“Well, I see we have smart alecks as usual. It would not be a school without them. Just makes sure you all read the rules. We need to maintain the order and sanity to avoid problems.” I immediately pulled out my phone and sent a quick text.
Tamika: Send Help!
Having found my dorm and unpacked the necessary I items, I embark on a journey to find Tendo. She is in the apartment building next to mine, but my card is unable to gain access to the building. I pick at the cuticle of my unruly nails, chipping away at the red nail polish that I should have wiped off last week. At least there is no dirt stuck beneath my nails like dad. Mum always said if it were not for the size of our hands, she would be unable to tell them apart. I continue to hang around the main door waiting on someone who will exit the building. I do not have to wait very long as a group pushes through, probably on their way to explore the new area. I take the elevator up to Tendo’s floor. The silence in the lonesome space let my mind drift briefly to Bukata. I had yet to respond to his text message asking if I was well and braved the plane ride.
The elevator slows and the doors slide open granting me a view of Tendo as she charms a boy. I smile fondly as Tendo uses every brain cell to produce sentences in Spanish to carry-on a decent conversation. Her victim has short jet-black hair and a light fuzz above his lips which one might call a moustache. But that person has probably never seen my father’s pride and joy. His overall demeanor a copy of Bukata.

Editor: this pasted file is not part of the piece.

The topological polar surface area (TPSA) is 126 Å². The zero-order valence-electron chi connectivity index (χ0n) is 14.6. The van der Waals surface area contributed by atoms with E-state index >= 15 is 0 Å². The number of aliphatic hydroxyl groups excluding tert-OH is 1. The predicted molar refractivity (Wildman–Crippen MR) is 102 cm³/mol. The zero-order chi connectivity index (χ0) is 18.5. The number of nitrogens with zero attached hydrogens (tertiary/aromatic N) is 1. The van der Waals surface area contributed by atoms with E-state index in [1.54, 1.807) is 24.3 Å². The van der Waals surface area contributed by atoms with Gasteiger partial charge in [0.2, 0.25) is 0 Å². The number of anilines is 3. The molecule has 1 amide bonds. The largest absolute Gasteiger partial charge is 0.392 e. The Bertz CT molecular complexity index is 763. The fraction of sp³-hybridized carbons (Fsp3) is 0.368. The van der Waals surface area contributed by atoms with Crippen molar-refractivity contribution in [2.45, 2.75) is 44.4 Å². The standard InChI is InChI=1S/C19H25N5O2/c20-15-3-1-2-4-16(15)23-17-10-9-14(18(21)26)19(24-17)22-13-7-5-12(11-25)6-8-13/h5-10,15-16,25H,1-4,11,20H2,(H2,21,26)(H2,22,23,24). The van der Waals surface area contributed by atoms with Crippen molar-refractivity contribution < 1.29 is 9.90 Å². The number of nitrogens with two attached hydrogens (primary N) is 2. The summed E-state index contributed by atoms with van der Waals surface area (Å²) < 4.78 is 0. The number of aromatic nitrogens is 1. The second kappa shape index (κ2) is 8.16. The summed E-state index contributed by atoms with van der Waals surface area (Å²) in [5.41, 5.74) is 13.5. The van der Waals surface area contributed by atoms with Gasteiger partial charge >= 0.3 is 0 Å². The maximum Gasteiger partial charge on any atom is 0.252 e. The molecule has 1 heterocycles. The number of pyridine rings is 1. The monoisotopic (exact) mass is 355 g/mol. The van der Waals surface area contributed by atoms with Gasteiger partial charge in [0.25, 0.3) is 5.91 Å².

I had overslept. My alarms with each ring had been unconsciously and promptly silenced until not even a snooze could surprise me. My mum was the only alarm that could not be silenced and her banging on the door to tell me I was going to be late in the next fifth teen minutes was torture.
That morning I had to battle my sister as she took an hour in the bathroom. To her it was important to keep up appearances. She could be Hyacinth re-incarnated given how concerned she is about presentation. All I needed was two minutes and my life would be in order again. I picked at the bathroom lock and jumped into the shower like a cheetah while my sister screamed my ears off about invading her private time. I dodge her free hand that shoots out to grab my own, but she is a second to late. I tug at the headsets and they dislodge from either ear. I notice her makeup neatly laid across the counter around the sink. But I make no mention about the lipstick she currently wields which is from my collection. I would not be surprised if she were on a phone call with Sizwe as she did her makeup. Despite the hot water pelting me, goosebumps littered my skin. With five minutes to spare I walked down the house stairs with a fresh face devoid of makeup and a uniform I had pressed the night before to rid it of creases. I gave my dad a quick hug and with a wave to my mother I closed the front door behind me and journeyed to school. My distaste for the school bus is the only reason why I opt to walk. It allows me to stretch out my muscles and say hi to a few popular folks in the area.
I decided to take one of the feeder roads into the next street which would lead me to the school gate. I walk past the Kabila’s house, Bukata’s form visible through the diamond mesh fence. He appeared to be stretching his legs in readiness for a run. Older by two years, he had graduated when I was a junior in high school. Even though high school social dynamics forbid it, we had too much history to let our school years define us. We hung out during lunches, after school and even had breaks in our schedules at the same time. Though the breaks were an extreme feat we blamed his parents who thought we were mates and would end up together. We had a beautiful relationship, his parents saw it, the kids at school saw it, our siblings saw it. I even began to see it.